Media owners, alcohol manufacturers, oppose law on advertising

Alcoholic drinks manufacturers and media owners have voiced their opposition to the Alcoholic Drinks Control (Amendment) Bill that seeks to regulate advertising hours for alcoholic beverages.

The Media Owners Association (MOA), Media Council of Kenya, East African Breweries (EABL) and Keroche Industries said the Bill is unnecessary because there already exists legislation to shield minors and other vulnerable groups from exposure.

Representatives from the four groups cited the Kenya Information and Communications Act, 2015, Kenya Information and Communication (Broadcasting) Regulations 2016, the Programming Code for Broadcasting Services in Kenya, and the Administrative Guidelines on Alcohol Advertising as among laws that are already in place.

“We submit to the committee that there are adequate measures in place, both in law and practice, to mitigate against exposure of minors and other vulnerable persons in the community from access and consumption of alcohol.

“More focus should be put in driving compliance and enforcement by all players as there is sufficient regulation and legislation to support the protection of this group of people,” MoA told the committee chaired by Kiambaa MP Paul Koinange.

The media owners were represented by Nation Media Group Head of Corporate Affairs Clifford Machoka.

“The amendment therefore seeks to duplicate a role and mandate that already exists and is currently adequately being undertaken by the CA. It is important to note that exposure of young people to unsuitable content on alcoholic consumption is largely on the internet, which is already unregulated and does not come under the purview of watershed hours,” said MoA.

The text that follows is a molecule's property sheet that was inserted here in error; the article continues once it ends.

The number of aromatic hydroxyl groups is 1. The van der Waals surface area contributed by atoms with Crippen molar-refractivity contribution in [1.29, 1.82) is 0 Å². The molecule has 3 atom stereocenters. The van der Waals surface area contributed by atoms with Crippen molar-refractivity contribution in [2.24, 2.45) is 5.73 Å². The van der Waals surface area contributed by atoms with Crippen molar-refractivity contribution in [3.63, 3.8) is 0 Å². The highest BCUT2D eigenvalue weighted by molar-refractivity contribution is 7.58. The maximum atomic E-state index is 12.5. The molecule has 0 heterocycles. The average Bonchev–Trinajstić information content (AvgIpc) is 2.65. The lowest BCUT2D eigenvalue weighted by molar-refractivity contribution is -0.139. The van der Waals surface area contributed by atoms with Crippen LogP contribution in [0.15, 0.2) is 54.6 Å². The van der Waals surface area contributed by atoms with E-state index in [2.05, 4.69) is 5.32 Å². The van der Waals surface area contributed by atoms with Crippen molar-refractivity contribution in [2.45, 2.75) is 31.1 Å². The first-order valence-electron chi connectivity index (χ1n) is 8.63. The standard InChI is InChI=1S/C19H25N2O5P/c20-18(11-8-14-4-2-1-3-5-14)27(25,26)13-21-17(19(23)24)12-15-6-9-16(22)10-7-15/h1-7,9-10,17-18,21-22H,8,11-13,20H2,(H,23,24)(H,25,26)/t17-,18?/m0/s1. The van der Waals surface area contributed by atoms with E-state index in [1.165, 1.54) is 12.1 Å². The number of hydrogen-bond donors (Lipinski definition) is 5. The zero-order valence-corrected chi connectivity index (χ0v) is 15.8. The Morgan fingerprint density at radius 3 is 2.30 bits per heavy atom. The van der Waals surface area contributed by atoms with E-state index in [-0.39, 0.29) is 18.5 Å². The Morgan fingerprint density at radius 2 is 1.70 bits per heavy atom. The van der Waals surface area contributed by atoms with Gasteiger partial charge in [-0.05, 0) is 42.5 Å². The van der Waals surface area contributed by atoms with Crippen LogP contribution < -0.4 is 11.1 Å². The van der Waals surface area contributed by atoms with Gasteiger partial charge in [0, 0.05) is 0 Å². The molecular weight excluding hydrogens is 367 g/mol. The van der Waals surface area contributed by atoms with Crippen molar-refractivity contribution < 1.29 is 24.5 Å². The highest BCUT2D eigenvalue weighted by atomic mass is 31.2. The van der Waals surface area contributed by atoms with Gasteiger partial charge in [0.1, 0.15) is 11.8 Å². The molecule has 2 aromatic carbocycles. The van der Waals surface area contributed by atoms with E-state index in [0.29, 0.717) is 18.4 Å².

EABL Group Corporate Relations Director Eric Kiniti said hurried passage of the law would have a negative trickle-down effect on the economy and sectors that directly rely on advertising.

“Implementing the proposed amendment without relevant authorities first conducting a regulatory impact assessment will result in debilitating effects to the economy and deployment in the creative industry such as design, programmers, actors, producers, film and photographers,” said Mr Kiniti.

He also argued that minors have access to alcoholic beverages that are not advertised, which means that greater emphasis should be on enforcement of existing laws and not over-regulation of the alcoholic beverage industry.  

Keroche Corporate Affairs Director John Nyongesa warned the proposed law would eat into media revenue as manufacturers would explore alternative means of advertising their products.